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Without Don Mattrick and Jeff Sember (below, as they appeared on CBC's Front
Page Challenge, March 30, 1983), the video game development landscape in
Vancouver, BC would look a lot different if it existed at all.
In 1982, Mattrick and Sember founded Distinctive Software on the heels of one of
their first games, “Evolution.” The studio was essentially a gun for hire,
likes of Out Run, Teenage Mutant Ninja Turtles,
Castlevania, and Metal Gear to the PC and other home computers. In that milieu,
the company also broke new ground with Stunts! 4D Sports Driving and the Test
Drive and the Need for Speed games and by 1991 the company was purchased by
Electronic Arts and became EA Canada.
Just prior to that, three guys that were working at Distinctive Software,
Armes, Dave Davis, and Ian Wilkinson quit and started a new company, Radical
This is a picture of the building at 1241 Homer
Street, Vancouver (circa ~1910); it marks the location of Radical
Entertainment's first offices.
With $120,000CAN (in 1991) in start-up funds and some office space sub-let from
co-founder Ian Wilkinson, which was located in a heritage building that was used
as a rooming house that “offered inexpensive, convenient lodgings for the many
single working men who crowded into Vancouver in the early 1900s," the first
order of business was naming the fledgling company.
Co-founder Dave Davis takes credit for the name.
Davis was lured to Vancouver, away from California, by Don Mattrick in the
late ‘80s to work at Distinctive Software. A computer science drop-out, Davis
began his career in the video game industry with Broderbund Software in Marin
County in the heyday of “Where in the World is Carmen San Diego?” and “Lode
Runner” and was even part of the company when Broberbund passed on the game of
some no name designer named Will Wright who had cobbled together a city building
game on the Commodore 64.
It was through a publishing deal with Distinctive Software to port some Japanese
games for the North American market, that Davis struck a friendship with
Davis recounts that when Broderbund closed his group, “Mattrick, called me up
and said, "Why don't you move to Vancouver? We could use you up here." I think I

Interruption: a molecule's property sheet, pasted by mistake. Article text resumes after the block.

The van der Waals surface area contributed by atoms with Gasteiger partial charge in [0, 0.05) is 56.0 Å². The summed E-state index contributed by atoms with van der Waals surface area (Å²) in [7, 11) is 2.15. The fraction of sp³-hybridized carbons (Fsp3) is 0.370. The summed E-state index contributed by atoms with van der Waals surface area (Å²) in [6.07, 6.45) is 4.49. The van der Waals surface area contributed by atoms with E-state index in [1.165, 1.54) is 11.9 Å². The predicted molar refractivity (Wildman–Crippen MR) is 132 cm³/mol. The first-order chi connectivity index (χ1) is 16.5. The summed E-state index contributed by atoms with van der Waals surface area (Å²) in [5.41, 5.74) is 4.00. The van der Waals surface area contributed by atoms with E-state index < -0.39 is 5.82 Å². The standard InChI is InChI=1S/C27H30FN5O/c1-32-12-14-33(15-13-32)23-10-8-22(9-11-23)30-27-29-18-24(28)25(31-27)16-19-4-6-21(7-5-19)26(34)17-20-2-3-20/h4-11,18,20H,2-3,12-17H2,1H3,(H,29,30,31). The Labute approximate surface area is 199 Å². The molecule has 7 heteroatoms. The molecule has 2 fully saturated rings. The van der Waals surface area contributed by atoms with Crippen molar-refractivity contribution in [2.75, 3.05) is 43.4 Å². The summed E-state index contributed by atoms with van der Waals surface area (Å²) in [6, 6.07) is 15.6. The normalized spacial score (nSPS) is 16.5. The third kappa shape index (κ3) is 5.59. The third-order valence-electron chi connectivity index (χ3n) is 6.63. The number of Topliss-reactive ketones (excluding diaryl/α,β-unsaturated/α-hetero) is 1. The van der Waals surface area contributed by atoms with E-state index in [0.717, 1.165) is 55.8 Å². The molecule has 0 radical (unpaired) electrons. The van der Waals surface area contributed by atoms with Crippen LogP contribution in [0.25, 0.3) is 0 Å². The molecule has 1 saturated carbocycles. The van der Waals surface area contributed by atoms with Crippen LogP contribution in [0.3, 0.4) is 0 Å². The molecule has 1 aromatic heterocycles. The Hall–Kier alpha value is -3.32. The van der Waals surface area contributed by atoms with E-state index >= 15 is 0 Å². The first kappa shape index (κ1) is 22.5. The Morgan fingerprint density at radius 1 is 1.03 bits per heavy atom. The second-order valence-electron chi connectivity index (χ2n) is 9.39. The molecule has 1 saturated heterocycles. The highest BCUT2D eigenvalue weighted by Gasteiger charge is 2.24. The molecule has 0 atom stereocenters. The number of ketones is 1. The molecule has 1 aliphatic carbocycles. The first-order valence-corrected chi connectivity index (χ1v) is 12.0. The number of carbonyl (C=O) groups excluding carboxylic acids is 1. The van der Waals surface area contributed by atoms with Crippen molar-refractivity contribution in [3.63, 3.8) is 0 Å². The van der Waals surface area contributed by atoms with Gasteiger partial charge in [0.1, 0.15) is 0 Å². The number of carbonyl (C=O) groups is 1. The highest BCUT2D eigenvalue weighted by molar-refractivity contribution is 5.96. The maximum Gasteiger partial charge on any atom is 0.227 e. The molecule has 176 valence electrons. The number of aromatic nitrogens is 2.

was 22 at the time, maybe 23. I told him, "It sounds like an interesting
adventure." So I
up to Vancouver.”
But Davis had never lived outside of the States and didn’t know where to live so
he wound up being Mattrick’s roommate until he acclimatized not just to the city
but the larger Canadian culture. But Davis couldn’t stop being a little
“When I was at Broderbund, I was talking with another one of my colleagues about
starting a company and it just didn't happen for whatever reason but the name I
had for it kind of stuck in the back of my mind,” says Davis, “And being the
California kid I pushed for us calling the new company Radical.”
“And it was really our philosophy, too. As silly as it seems, we felt
Distinctive was big and corporate. They were 150 people or something like that.
They felt like "The Man." And we wanted to, in the words of Steve Jobs, we
wanted to change the world.”
But there would be no world changing unless the company started to make money.
“We'd done pitches to Mattel and many other companies and we just hadn't landed
that first deal yet, so we were really down to our last payroll. We weren't
taking any money but we were paying the employees,” says Davis.
With the last few dollars of investment funds in the bank, the entire staff of
seven people arranged the cheapest flights possible to the Consumer Electronics
Show in Las Vegas and shared a single room -- accommodation that was,
according to Davis, “not the most pleasant.”
The gamble paid off. The fledgling company came away from CES with two contracts
and ensured it's survival for the immediate future but it would not be
the end of the company’s troubles.
Less than two years after that fateful CES engagement, Dave Davis left the
company. It wasn’t until 2 ½ years after his departure that the partnership between Davis,
Wilkinson, and Armes was finally dissolved.
“The way I describe it to people is that it turned into a bad marriage,” says
Davis. “We were dating. Everybody loved each other and once we got married we
started to realize -- when we became business partners -- we started to realize
that we didn't particularly agree or see eye-to-eye [on things]. And the wedge
just started getting deeper.”
The wedge went deep enough that Davis admits he has not spoken to either Armes
or Wilkinson since his departure nearly 20 years ago. “It was not a pleasant
divorce, “ says Davis, who is currently Senior Vice President for THQ’s CORE
studios, after stints at Sega, Electronic Arts, and MGM Studios.
But even during this time of early crisis, games were rolling out of the studio.
Editor’s Note: The other two founding partners of Radical Entertainment,
Rory Armes and Ian Wilkinson, were unavailable to contribute to this story.